Dorothy Allison’s young adult novel Bastard out of Carolina has a quote which partially describes the current state of play in Presidential candidate Hillary Clinton’s repeated failures to credibly explain her use of a private email server while she served as Secretary of State: “Things come apart so easily when they have been held together with lies.”
We now know that Clinton publicly lied when she said her use of a private email server to conduct State Department business was within established State Department protocols.
Clinton lied when she said her private email system use was approved by State Department officials.
Clinton lied when she said no classified information was handled by her private server and email account.
We also know that Clinton did not turn over all State Department emails to the agency when asked to do so, despite her assurances that she did.
At this point you may respond with “So what. It’s not like she committed espionage. Plus, don’t all politicians stretch the truth a bit?”
This is the point where the email scandal becomes more interesting.
Let’s momentarily forget the rumors about how Russia’s intelligence services may have hacked into Clinton’s server and collected all her emails while she served at State, even though we’re not talking about a far-out possibility.
I’m going to take a different route and start with a reasonable question, given all the lies we’ve heard so far: what can you believe when Clinton’s entire story about email use has now fallen apart?
With the absence of truth in this string of lies Clinton’s shared during the past few months, it’s difficult to believe her story about how the use of a private email system was done for convenience.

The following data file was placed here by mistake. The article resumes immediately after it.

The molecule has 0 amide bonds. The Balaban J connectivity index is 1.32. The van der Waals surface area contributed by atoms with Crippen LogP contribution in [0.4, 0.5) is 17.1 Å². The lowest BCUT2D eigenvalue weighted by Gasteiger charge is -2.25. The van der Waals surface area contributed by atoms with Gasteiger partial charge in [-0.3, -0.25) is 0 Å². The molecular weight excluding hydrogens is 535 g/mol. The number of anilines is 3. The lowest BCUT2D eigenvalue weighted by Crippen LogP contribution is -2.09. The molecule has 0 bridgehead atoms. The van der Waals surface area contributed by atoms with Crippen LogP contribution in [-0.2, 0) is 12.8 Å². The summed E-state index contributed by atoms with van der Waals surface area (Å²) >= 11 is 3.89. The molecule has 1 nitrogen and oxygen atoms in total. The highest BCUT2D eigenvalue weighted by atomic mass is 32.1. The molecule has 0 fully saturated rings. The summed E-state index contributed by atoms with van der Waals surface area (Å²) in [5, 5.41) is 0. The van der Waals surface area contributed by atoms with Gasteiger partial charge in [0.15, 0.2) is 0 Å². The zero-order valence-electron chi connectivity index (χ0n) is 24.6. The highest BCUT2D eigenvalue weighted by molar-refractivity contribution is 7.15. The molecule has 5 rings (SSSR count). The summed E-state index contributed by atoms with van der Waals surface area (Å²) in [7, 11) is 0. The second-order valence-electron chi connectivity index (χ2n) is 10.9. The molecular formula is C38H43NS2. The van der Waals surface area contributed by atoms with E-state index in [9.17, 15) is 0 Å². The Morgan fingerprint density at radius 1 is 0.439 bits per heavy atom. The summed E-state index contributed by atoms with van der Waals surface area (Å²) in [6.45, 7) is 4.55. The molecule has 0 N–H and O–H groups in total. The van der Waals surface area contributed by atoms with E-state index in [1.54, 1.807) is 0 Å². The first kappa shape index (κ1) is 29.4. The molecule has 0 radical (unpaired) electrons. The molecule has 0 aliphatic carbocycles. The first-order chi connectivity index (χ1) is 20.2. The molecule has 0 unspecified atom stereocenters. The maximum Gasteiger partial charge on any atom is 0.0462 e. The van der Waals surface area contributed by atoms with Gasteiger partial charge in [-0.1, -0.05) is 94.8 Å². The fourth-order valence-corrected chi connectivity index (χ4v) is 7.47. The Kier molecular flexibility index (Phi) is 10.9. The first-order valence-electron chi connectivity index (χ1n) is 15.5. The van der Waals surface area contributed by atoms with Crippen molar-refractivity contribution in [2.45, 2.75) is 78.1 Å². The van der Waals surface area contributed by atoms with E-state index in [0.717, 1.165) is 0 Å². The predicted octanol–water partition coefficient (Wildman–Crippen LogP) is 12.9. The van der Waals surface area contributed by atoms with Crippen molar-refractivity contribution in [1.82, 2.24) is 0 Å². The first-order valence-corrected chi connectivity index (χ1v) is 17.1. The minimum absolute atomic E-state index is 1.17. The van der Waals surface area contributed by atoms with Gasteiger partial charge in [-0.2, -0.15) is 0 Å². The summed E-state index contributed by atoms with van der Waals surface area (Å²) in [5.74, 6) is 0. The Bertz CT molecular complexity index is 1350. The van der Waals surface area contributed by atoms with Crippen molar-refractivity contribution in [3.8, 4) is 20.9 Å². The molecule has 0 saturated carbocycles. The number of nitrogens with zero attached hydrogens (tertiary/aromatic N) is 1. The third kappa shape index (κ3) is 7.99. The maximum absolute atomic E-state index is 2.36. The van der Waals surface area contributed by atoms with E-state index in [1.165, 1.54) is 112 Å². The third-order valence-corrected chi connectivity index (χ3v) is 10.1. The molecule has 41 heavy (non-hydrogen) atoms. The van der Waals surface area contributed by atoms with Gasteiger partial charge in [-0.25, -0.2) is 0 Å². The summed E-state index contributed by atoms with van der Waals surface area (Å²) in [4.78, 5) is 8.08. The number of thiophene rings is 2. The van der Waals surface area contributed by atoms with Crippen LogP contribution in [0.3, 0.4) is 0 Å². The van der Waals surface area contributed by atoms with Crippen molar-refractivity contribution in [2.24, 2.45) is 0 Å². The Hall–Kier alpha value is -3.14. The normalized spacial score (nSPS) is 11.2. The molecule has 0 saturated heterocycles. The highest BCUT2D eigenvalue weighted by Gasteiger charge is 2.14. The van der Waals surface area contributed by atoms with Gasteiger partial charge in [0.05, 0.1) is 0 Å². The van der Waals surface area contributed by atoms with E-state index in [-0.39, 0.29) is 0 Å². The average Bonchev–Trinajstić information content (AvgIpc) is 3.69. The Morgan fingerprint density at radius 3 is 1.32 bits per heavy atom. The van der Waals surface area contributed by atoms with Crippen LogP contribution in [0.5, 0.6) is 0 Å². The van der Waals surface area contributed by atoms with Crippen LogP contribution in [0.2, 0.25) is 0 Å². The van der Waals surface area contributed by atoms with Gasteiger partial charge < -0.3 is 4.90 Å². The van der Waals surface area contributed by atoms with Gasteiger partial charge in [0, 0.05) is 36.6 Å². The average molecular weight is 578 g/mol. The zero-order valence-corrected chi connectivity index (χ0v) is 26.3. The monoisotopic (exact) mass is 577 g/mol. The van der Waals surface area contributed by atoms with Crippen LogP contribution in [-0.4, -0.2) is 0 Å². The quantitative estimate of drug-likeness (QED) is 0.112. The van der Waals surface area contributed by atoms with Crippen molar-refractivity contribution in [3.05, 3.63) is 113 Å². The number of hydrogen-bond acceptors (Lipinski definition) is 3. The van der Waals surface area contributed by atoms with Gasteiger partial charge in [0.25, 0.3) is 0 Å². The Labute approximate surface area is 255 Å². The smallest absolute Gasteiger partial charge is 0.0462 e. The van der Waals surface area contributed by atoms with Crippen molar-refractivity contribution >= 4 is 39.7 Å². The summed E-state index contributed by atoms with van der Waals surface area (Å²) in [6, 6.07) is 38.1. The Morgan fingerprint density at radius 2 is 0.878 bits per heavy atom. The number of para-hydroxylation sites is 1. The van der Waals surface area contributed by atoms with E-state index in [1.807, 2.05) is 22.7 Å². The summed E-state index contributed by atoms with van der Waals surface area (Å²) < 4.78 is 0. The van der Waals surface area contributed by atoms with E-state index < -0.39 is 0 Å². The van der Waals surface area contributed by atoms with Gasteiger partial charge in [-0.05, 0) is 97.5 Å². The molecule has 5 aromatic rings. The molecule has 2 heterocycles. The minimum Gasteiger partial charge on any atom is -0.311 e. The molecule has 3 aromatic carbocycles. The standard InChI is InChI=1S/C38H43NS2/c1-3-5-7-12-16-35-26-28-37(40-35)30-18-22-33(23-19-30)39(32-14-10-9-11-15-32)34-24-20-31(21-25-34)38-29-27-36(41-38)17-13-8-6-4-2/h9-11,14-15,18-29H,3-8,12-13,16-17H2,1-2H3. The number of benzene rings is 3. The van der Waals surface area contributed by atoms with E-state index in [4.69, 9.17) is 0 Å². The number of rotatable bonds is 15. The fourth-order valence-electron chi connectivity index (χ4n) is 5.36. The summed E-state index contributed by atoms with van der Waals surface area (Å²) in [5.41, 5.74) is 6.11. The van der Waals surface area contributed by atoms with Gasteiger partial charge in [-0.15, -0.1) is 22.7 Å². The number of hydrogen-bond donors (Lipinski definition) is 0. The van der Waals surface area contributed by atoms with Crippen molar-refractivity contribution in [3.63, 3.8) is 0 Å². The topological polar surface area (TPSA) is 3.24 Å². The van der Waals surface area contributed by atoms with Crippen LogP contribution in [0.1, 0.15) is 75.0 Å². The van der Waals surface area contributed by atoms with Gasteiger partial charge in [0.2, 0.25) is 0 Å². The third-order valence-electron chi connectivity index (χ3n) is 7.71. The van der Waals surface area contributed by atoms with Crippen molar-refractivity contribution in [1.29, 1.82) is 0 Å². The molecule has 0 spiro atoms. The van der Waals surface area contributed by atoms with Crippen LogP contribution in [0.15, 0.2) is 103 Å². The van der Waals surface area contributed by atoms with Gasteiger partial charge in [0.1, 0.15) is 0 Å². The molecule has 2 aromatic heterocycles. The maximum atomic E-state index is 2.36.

(Laughing) When in the hell is the deployment of an email server in your home convenient, especially when you’re a technologically-challenged email user like Hillary Clinton?
Nope. Sorry. Just like NBC News’ Chuck Todd, I’m not buying that story.
And my doubts about Clinton bring up another important question: why did she need to lie?
Or, said differently, what is Clinton hiding?
Perhaps that answer will arrive with the conclusion of the FBI’s probe into this mess.
A halfway-intelligent investigator may wonder if there’s any value in mapping the contextual content and corresponding dates of Clinton’s emails with State Department-enacted policies and the activities of the Clinton Foundation, run by Hillary’s husband Bill Clinton.
A possibly interesting outcome, isn’t it?
You could say that a less-ambitious investigative route could deal with what Clinton knew about supporting Islamic jihadists — enemies of the United States — in America’s quest to overthrow Syria President Bashar Al Assad, but my instincts tell me the FBI won’t pursue that option.
At minimum, Clinton’s improper handling of classified information qualifies her for an indictment. What happens after that is unpredictable, but I don’t see a smooth election season — whether or not an indictment is handed down …
song currently stuck in my head: “zvichaperva” – chiwoniso